The FDA Loves This Drug
It should come as no surprise to anyone that the Food and Drug Administration granted a priority review for Pharmacyclics and Johnson & Johnson's blood cancer drug ibrutinib.
The agency is clearly in love with the drug. It's already granted a Breakthrough Therapy Designation to the drug for many different indications.
The priority review shaves four months off the standard review time, and the Breakthrough Designation should speed up the process even more. I doubt the FDA will take the full six months it's allotted under the priority review. An approval by the end of the year seems highly likely.
Of course, the FDA's Office of Hematology and Oncology Products was handing down decisions well ahead of its internal deadlines before the Breakthrough Designation came about, so it isn't clear exactly how much the new designation will help speed the process. Clearly if the agency thinks the drug is important, it'll put more personnel on the review.
While it might not help the company all that much, the designation does give investors an idea of what the agency thinks of the early data. Unlike the old fast-track designation, there seems to be some discrimination in what drugs get the indication. The division that reviews ibrutinib has granted 44% of the Breakthrough Therapy requests it's acted on.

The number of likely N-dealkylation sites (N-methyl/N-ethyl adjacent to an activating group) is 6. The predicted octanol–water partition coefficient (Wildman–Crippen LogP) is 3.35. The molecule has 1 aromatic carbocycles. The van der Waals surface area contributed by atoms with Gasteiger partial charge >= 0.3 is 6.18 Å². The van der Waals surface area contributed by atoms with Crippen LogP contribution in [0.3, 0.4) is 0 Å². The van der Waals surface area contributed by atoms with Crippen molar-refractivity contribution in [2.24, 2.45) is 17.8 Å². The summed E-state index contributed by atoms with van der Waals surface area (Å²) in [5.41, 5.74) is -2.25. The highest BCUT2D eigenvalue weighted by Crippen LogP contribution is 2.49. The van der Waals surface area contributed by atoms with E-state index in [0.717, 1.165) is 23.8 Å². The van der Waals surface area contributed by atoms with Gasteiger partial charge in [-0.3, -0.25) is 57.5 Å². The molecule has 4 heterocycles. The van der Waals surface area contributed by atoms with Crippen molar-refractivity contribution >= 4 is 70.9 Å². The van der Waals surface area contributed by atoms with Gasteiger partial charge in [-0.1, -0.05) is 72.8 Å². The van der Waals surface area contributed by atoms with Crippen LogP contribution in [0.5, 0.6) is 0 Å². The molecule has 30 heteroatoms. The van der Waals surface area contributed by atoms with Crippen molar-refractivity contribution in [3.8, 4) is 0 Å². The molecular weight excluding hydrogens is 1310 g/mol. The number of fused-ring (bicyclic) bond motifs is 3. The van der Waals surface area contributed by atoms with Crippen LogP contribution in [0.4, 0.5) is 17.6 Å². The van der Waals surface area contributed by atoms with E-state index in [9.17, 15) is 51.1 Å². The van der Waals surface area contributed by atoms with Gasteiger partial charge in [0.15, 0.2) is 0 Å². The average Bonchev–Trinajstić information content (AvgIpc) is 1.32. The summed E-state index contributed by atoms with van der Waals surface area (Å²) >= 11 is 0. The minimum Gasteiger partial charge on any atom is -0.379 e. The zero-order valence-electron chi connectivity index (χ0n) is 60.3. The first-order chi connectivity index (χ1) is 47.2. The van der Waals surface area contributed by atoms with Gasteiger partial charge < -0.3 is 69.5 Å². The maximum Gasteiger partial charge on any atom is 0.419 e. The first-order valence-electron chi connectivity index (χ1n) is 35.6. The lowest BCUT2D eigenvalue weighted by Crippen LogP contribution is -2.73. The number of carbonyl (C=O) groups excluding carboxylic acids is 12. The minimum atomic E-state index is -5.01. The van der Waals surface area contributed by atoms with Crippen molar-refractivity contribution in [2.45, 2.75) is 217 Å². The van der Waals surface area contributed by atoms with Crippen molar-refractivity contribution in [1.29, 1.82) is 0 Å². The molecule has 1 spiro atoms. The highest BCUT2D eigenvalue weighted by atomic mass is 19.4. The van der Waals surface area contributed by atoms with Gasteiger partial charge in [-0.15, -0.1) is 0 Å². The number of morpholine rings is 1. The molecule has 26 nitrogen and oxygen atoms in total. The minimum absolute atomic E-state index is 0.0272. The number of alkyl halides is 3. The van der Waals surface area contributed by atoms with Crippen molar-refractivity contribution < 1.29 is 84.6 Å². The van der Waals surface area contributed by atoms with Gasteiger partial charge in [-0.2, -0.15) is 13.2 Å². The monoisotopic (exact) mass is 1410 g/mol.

The new drug application covers treating two B-cell malignancy indications: previously treated mantle cell lymphoma and previously treated chronic lymphocytic leukemia/small lymphocytic lymphoma. The data for that population has been outstanding with overall response rate of 68%, which is especially promising since the patients have already failed Celgene's Revlimid or Takeda's Velcade.
The efficacy should give investors confidence that ibrutinib could compete directly with Revlimid and Velcade, although most doctors won't prescribe it as a first-line treatment until Pharmacyclics and Johnson & Johnson run a head-to-head trial. The companies are also testing ibrutinib in a couple of other blood cancers.
The FDA's acceptance of the filing triggers a $75 million payment from Johnson & Johnson to Pharmacyclics, which should help the biotech pay for the clinical trials. In addition to ibrutinib, Pharmacyclics has three other drugs in development.
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